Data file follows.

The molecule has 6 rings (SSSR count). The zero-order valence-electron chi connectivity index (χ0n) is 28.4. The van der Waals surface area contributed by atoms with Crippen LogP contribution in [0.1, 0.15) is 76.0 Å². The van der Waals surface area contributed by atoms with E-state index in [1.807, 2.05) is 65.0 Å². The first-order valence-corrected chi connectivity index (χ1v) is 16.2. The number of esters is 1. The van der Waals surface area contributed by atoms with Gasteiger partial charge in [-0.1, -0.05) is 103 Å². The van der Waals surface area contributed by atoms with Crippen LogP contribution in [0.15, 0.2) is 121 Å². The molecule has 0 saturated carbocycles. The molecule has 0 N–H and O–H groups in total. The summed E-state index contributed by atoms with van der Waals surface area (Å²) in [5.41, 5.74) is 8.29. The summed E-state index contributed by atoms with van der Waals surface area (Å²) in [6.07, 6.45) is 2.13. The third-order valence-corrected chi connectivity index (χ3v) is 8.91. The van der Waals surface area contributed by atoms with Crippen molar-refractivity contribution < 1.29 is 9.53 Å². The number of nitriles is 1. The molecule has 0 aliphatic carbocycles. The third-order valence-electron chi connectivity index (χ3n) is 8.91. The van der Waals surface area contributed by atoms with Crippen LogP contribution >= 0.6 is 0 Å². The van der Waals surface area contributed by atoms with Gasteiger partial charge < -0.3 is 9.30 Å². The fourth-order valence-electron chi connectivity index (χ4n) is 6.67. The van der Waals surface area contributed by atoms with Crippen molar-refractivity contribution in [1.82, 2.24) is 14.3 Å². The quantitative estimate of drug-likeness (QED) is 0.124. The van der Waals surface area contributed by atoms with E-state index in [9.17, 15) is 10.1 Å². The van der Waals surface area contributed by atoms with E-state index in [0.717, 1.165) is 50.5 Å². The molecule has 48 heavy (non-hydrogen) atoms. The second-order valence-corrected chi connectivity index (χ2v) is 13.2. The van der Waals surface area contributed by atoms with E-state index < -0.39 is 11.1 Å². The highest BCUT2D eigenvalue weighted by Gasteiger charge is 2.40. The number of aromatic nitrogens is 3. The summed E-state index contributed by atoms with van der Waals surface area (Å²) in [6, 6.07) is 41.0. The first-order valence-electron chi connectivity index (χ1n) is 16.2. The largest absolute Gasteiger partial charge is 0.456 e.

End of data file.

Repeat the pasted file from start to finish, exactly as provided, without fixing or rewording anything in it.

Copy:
The molecule has 6 rings (SSSR count). The zero-order valence-electron chi connectivity index (χ0n) is 28.4. The van der Waals surface area contributed by atoms with Crippen LogP contribution in [0.1, 0.15) is 76.0 Å². The van der Waals surface area contributed by atoms with E-state index in [1.807, 2.05) is 65.0 Å². The first-order valence-corrected chi connectivity index (χ1v) is 16.2. The number of esters is 1. The van der Waals surface area contributed by atoms with Gasteiger partial charge in [-0.1, -0.05) is 103 Å². The van der Waals surface area contributed by atoms with Crippen LogP contribution in [0.15, 0.2) is 121 Å². The molecule has 0 saturated carbocycles. The molecule has 0 N–H and O–H groups in total. The summed E-state index contributed by atoms with van der Waals surface area (Å²) in [5.41, 5.74) is 8.29. The summed E-state index contributed by atoms with van der Waals surface area (Å²) in [6.07, 6.45) is 2.13. The third-order valence-corrected chi connectivity index (χ3v) is 8.91. The van der Waals surface area contributed by atoms with Crippen molar-refractivity contribution < 1.29 is 9.53 Å². The number of nitriles is 1. The molecule has 0 aliphatic carbocycles. The third-order valence-electron chi connectivity index (χ3n) is 8.91. The van der Waals surface area contributed by atoms with Crippen LogP contribution >= 0.6 is 0 Å². The van der Waals surface area contributed by atoms with Gasteiger partial charge < -0.3 is 9.30 Å². The fourth-order valence-electron chi connectivity index (χ4n) is 6.67. The van der Waals surface area contributed by atoms with Crippen molar-refractivity contribution in [1.82, 2.24) is 14.3 Å². The quantitative estimate of drug-likeness (QED) is 0.124. The van der Waals surface area contributed by atoms with E-state index in [9.17, 15) is 10.1 Å². The van der Waals surface area contributed by atoms with E-state index in [0.717, 1.165) is 50.5 Å². The molecule has 48 heavy (non-hydrogen) atoms. The second-order valence-corrected chi connectivity index (χ2v) is 13.2. The van der Waals surface area contributed by atoms with E-state index < -0.39 is 11.1 Å². The highest BCUT2D eigenvalue weighted by Gasteiger charge is 2.40. The number of aromatic nitrogens is 3. The summed E-state index contributed by atoms with van der Waals surface area (Å²) in [6, 6.07) is 41.0. The first-order valence-electron chi connectivity index (χ1n) is 16.2. The largest absolute Gasteiger partial charge is 0.456 e.